Malaysia’s Daily Express recently published graphic photos of poachers in the Malaysian state of Sabah posing proudly with a number of illegally slaughtered large animals, including the incredibly rare and cryptic banteng. Wild, forest cattle, banteng are scattered across parts of Southeast Asia, but Borneo is home to a distinct subspecies: Bos javanicus lowi. According to the Danau Girang Field Centre, only a few hundred survive on the island and, if poaching continues, the subspecies could soon be wiped out altogether.
“It is incredibly saddening to see the carcasses of the animals that we have struggled to research for the past few years, and to continue to witness the ease in which poachers are able to access supposedly protected forests,” said Penny Gardner, who has studied banteng for five years in the state with Cardiff University and Danau Girang Field Centre.
In addition to facing poachers, banteng—like all other rainforest animals in the region—have suffered widespread habitat loss. From 2000 to 2010, Sabah lost more than 15 percent of its forest cover, much of it to oil palm plantations and logging. According to Global Forest Change, Malaysia had the world’s highest deforestation rate—as opposed to total loss—when looking at the period from 2000-2012. During that time, Malaysia lost 14.4 percent of its forest, a rate nearly twice as high as Indonesia.
“Over the past 30-40 years, the banteng has suffered catastrophic events, which have caused their demise and resulted in the local extinction of some herds,” said Penny Gardner, who has studied banteng for five years in the state with Cardiff University and Danau Girang Field Centre. “Their story is similar to many other species in Sabah, such as the Sumatran rhino, orang-utan, sun bear and elephant with the exception of one detail; they are widely unacknowledged.”
Indeed, Benoit Goossens, the Director of Danau Girang Field Centre, said that conservation groups knew of at least three banteng killed by poachers, but they had remained unpunished—and unpublicized—until the recent article in the Daily Express.
“We have been monitoring the banteng population in this area for over four years and they are exceptionally sensitive to human presence and vehicle noise. There is a small breeding population, and the survival of every individual and new calf is crucial,” said Goossens.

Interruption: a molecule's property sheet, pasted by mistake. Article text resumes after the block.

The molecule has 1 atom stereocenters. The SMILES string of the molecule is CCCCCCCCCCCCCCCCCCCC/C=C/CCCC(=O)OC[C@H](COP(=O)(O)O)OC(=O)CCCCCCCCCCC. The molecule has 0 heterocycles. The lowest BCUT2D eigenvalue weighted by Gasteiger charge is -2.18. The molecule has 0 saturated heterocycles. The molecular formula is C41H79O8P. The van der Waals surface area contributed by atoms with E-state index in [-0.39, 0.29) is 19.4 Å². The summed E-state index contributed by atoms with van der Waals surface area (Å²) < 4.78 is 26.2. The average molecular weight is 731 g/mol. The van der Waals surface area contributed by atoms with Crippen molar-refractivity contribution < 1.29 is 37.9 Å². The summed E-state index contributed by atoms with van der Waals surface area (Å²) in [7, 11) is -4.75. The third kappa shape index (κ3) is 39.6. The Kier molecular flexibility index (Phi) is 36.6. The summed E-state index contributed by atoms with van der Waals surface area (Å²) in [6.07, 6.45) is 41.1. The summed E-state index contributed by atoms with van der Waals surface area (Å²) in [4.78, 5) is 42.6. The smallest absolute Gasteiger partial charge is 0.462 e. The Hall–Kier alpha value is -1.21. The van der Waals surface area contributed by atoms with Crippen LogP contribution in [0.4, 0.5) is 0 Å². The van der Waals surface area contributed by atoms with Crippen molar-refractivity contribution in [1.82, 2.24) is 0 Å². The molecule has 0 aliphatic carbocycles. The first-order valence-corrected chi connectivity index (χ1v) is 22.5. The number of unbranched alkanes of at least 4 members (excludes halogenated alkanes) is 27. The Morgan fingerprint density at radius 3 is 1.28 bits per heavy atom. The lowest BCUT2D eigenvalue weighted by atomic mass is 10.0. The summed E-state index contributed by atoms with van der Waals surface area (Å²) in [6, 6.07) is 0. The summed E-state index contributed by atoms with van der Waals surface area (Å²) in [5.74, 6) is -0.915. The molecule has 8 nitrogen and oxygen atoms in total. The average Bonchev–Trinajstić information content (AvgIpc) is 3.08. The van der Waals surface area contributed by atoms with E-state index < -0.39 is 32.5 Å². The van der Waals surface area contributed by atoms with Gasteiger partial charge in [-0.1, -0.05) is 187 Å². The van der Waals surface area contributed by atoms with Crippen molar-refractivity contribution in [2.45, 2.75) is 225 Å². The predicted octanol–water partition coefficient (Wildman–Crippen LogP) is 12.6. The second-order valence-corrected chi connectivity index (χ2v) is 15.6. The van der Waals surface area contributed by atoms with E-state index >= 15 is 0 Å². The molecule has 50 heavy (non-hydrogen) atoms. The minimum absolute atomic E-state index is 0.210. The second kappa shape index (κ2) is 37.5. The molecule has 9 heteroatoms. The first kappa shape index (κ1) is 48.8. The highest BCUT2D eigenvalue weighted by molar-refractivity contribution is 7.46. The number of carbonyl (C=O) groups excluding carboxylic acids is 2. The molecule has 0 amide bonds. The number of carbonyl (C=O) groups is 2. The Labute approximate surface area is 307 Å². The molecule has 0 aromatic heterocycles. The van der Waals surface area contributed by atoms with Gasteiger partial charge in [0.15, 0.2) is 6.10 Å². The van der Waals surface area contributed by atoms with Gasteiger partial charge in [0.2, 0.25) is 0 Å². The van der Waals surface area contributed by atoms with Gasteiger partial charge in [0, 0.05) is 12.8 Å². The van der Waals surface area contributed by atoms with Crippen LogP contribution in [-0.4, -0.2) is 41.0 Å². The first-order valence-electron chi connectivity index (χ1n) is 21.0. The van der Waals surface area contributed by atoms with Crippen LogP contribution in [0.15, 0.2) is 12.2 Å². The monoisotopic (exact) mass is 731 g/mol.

In the article highlighting the gruesome poachers’ photos, Forestry Director Sam Mannan said candidly that poaching in Sabah had hit “pandemic proportions.” Part of the problem, he said, was the ease with which poachers have access to forests.
“Sabah is the only State in the country that has lax laws, downright appeasing, on forest reserve entry—consciously laisse faize,” Mannan told the Daily Express.
He said the poaching wasn’t for subsistence, but largely for trade abroad.
“Until and unless this band of hooligans…are arrested, charged in court, and sentenced severely, the killing field of iconic wildlife…will continue, expand and in the end leave us with a Dead Green Desert–lots of trees but no animals within,” Mannan said.
Last week, conservation groups published a letter accusing authorities of Sabah of not doing nearly enough to combat poaching, including incidents allegedly linked to state security forces.
“We have evidence that the killing is going on and it is time for the public, the government and the NGOs to work together and put a stop to poaching of endangered species in our state,” said Goosens, who asked, “Will we need a banteng’s captive breeding program similar to the Sumatran rhino’s one in Tabin to save the [banteng]?”
Globally, banteng are categorized as Endangered by the IUCN Red List. In addition to Sabah, the wild cattle are found, albeit rarely, in parts of Indonesia, Cambodia, Laos, Myanmar, Thailand, and Vietnam. The IUCN estimates global population at just 5,000-8,000 animals. Banteng aren’t the only threatened wild, jungle cattle in Asia. The kouprey (Bos sauveli) is even more endangered and may already be extinct. If it is gone, it was likely hunted to extinction.